Garsdale is not a village, but a valley through
which runs the A684 road from Sedbergh to Hawes.
The other centre of population is at Garsdale Head,
still known as "Hawes Junction"
the North is Baugh Fell with its tarns. To the South is Rise
Hill, then Dentdale.
Garsdale's Clough River has its source in Grisedale: "The Dale that Died"
To locals, the whole seven miles from Garsdale Foot to Mount Zion Chapel is just Garsdale.
Memories of Garsdale
This website has been established to celebrate the valley of Garsdale.
events will be advertised here (free), as will local businesses and
in the next few weeks:
Please come and support the coffee morning at the URC this Wednesday (10 a.m. to noon) for Garsdale Village Hall.
There is a guided walk round Grisedale on August 2nd (meet at Hawes Junction Chapel at 1 p.m.) followed by tea.
At 7 p.m. there will be a film show "Down Town & Dale" (including the Terrible Knitters of Dent) followed by refreshment at Hawes Junction.
Garsdale Village Hall will hold an exhibition of First World War memorabilia over the August Bank Holiday weekend (23rd to 25th) 10 a.m to 4 p.m.
There will be refreshments available each day.
There seems to have been a recent influx of grey squirrels up the dale. Please protect the reds by letting us know whenever you see a grey.
If you have a grey squirrel visiting regularly, we can arrange for someone to deal with it. Please let us know.
The contract has been signed for the Fibre GarDen
(Digital Dales) true superfast broadband project. Work will begin at the end of August.
Pictures of the recent roadworks are here: >>>>>>>
For pictures of the Gayle walk (June 2013), click here
The Parish Council have a website here
Garsdale is forming a First Responders group. If you are interested, the details are here: >>>>>
further details of what is going on in the Sedbergh area, see the
"Lookaround" available in Sedbergh shops,
The Neighbourhood Forum details can be found here: >>>>>>
Squirrel Sightings: >>>>>>> Map: >>>>> Garsdale words: >>>>>>>
This page will feature the history of various houses in Garsdale.
pictures show Slack Cottage as it was 50 years ago and as it is
now. It was also known as West Slack, Billies, Bilses or Billows.
the late 1600s, John Thistlethwaite lived here.
When he died in 1691, he left his house in trust for
son, Henry, but Henry seems never to have lived here.
William & Isabel Nelson lived here from 1707
to at least 1713
with their children William & Hannah.
William Raw lived
here at least 1738-41, William & Mary Nelson sometime before
1763, then William
Raw’s son John and wife Isabella and children Ann &
William at least from
1779 to 1783. Other
Hannah Raw and her daughter Mary (born 1798, father was
Leonard Harker), Dorothy
Capstick in 1814, George Staveley,
then Robert & Mary Crowney in 1818,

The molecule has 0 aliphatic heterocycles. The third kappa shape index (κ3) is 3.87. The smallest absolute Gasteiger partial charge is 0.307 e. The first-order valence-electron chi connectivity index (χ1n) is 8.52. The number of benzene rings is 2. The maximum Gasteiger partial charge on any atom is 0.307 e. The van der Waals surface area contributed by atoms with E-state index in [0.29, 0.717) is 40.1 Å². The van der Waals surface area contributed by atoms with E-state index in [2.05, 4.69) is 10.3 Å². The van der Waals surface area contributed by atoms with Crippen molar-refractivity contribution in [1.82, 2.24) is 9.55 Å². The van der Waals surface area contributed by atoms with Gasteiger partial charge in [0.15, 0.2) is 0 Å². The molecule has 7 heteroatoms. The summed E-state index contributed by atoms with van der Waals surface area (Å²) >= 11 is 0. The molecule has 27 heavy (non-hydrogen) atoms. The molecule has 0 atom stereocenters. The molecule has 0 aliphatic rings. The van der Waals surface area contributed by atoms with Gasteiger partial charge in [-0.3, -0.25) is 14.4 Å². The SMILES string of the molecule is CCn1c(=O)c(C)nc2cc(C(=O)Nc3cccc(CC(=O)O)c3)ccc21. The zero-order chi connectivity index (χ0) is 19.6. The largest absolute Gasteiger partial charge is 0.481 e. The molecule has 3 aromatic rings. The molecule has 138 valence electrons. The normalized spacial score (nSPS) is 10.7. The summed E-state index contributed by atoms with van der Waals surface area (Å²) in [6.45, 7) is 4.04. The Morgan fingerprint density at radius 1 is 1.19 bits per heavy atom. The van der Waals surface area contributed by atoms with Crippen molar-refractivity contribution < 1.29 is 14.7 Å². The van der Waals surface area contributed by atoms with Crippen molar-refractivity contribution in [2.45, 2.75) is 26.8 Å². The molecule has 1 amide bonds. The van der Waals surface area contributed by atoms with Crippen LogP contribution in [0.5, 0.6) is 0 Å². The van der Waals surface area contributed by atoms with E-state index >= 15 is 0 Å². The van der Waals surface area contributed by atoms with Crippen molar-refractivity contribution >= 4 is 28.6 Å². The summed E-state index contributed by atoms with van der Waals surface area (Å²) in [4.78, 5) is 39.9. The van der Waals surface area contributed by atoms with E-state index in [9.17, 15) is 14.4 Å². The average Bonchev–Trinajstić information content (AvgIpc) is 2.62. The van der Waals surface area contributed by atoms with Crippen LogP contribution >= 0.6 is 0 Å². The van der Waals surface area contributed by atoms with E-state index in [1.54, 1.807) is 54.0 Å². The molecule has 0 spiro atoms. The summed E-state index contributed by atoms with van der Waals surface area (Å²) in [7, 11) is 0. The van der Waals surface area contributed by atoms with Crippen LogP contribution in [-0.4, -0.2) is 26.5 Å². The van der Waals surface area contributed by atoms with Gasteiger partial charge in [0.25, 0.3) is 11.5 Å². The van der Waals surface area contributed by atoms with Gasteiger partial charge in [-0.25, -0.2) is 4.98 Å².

Edmund Winn in 1831, and Thomas & Eleanor
Capstick in 1841. The
property was owned by James Hutchinson
of Slack, then by his daughter, Sarah, who married Revd Matthew
he a descendant of Thomas Parrington?).
James Inman was owner (but not occupier) of Slack
Cottage from 1840
onwards, and it was let to Leonard & Isabella Dodd with
Isabella, Leonard and Sarah. Leonard
senior was a Methodist local preacher from the late 1830s to his death
in 1879. His
gravestone can be found just inside St
John’s church gates (on the right near the wall) with this
features in three works of fiction. It is mentioned by name
in a short
story called "The Death of Grass", written by Samuel Youd under the
pen-name John Christopher in 1956, made into a film in 1970, and
broadcast as a radio play in 2010.
books of short stories written in Garsdale dialect were written by Rev
James Dodd Jackson,
Did you know that Garsdale is mentioned in "Hansard", the official minutes of the House of Commons?
June 20th 2006,
Farron, our local MP, quoted Garsdale as an example of a place from
which it takes too long for
mentions include a
reply by Derek Twigg to
Eric Martlew (Carlisle) about stations which did not have toilets or
disabled access, the minutes of the
Select Committee on Transport about the reopening of the
Hawes Branch Line,
you know that Wensleydale cheese used to be made (almost) in Garsdale
visitors to Garsdale have included William Wordsworth and his sister
Dorothy who stayed at Garsdale Hall, Prince Charles who occasionally
stays with friends near Garsdale Station, Andrew Lloyd Webber who
attended the funeral of William Garnett at Garsdale Church (William's
father wrote "Aspects of Love"), and Dame Mary Peters who is the
granddaughter of Mary, one of "Kits gimmers" (the eight daughters of
Christopher & Jane Metcalf who lived at Nether House until